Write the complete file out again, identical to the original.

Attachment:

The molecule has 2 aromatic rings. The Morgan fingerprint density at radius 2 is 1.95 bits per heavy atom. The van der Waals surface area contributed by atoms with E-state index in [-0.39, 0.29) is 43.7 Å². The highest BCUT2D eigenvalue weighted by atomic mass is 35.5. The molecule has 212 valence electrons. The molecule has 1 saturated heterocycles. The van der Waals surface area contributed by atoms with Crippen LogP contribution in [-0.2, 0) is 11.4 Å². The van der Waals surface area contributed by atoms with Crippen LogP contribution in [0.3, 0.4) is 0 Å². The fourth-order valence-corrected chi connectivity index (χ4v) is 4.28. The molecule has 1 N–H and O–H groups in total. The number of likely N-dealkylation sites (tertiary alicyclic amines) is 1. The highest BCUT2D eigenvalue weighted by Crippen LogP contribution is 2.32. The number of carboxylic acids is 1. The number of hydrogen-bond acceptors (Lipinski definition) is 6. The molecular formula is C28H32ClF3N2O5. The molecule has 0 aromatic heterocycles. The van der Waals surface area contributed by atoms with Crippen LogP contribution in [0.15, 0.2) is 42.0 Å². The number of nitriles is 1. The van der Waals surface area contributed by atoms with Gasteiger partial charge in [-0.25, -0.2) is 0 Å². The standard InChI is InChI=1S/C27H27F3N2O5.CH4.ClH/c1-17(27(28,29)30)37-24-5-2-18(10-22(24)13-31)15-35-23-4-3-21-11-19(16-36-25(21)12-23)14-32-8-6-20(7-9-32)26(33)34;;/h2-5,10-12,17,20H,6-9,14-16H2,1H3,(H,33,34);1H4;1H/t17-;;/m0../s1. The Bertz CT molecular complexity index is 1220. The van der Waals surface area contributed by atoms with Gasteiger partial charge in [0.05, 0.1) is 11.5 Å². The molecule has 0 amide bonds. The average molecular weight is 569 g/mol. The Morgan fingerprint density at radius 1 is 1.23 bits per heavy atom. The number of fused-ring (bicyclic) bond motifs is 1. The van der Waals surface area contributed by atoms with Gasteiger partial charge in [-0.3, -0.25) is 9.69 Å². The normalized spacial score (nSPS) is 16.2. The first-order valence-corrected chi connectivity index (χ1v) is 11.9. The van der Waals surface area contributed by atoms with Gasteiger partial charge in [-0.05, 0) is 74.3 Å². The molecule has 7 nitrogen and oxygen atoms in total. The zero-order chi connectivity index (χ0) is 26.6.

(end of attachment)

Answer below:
The molecule has 2 aromatic rings. The Morgan fingerprint density at radius 2 is 1.95 bits per heavy atom. The van der Waals surface area contributed by atoms with E-state index in [-0.39, 0.29) is 43.7 Å². The highest BCUT2D eigenvalue weighted by atomic mass is 35.5. The molecule has 212 valence electrons. The molecule has 1 saturated heterocycles. The van der Waals surface area contributed by atoms with Crippen LogP contribution in [-0.2, 0) is 11.4 Å². The van der Waals surface area contributed by atoms with Crippen LogP contribution in [0.3, 0.4) is 0 Å². The fourth-order valence-corrected chi connectivity index (χ4v) is 4.28. The molecule has 1 N–H and O–H groups in total. The number of likely N-dealkylation sites (tertiary alicyclic amines) is 1. The highest BCUT2D eigenvalue weighted by Crippen LogP contribution is 2.32. The number of carboxylic acids is 1. The number of hydrogen-bond acceptors (Lipinski definition) is 6. The molecular formula is C28H32ClF3N2O5. The molecule has 0 aromatic heterocycles. The van der Waals surface area contributed by atoms with Crippen LogP contribution in [0.15, 0.2) is 42.0 Å². The number of nitriles is 1. The van der Waals surface area contributed by atoms with Gasteiger partial charge in [-0.25, -0.2) is 0 Å². The standard InChI is InChI=1S/C27H27F3N2O5.CH4.ClH/c1-17(27(28,29)30)37-24-5-2-18(10-22(24)13-31)15-35-23-4-3-21-11-19(16-36-25(21)12-23)14-32-8-6-20(7-9-32)26(33)34;;/h2-5,10-12,17,20H,6-9,14-16H2,1H3,(H,33,34);1H4;1H/t17-;;/m0../s1. The Bertz CT molecular complexity index is 1220. The van der Waals surface area contributed by atoms with Gasteiger partial charge in [0.05, 0.1) is 11.5 Å². The molecule has 0 amide bonds. The average molecular weight is 569 g/mol. The Morgan fingerprint density at radius 1 is 1.23 bits per heavy atom. The number of fused-ring (bicyclic) bond motifs is 1. The van der Waals surface area contributed by atoms with Gasteiger partial charge in [-0.3, -0.25) is 9.69 Å². The normalized spacial score (nSPS) is 16.2. The first-order valence-corrected chi connectivity index (χ1v) is 11.9. The van der Waals surface area contributed by atoms with Gasteiger partial charge in [-0.05, 0) is 74.3 Å². The molecule has 7 nitrogen and oxygen atoms in total. The zero-order chi connectivity index (χ0) is 26.6.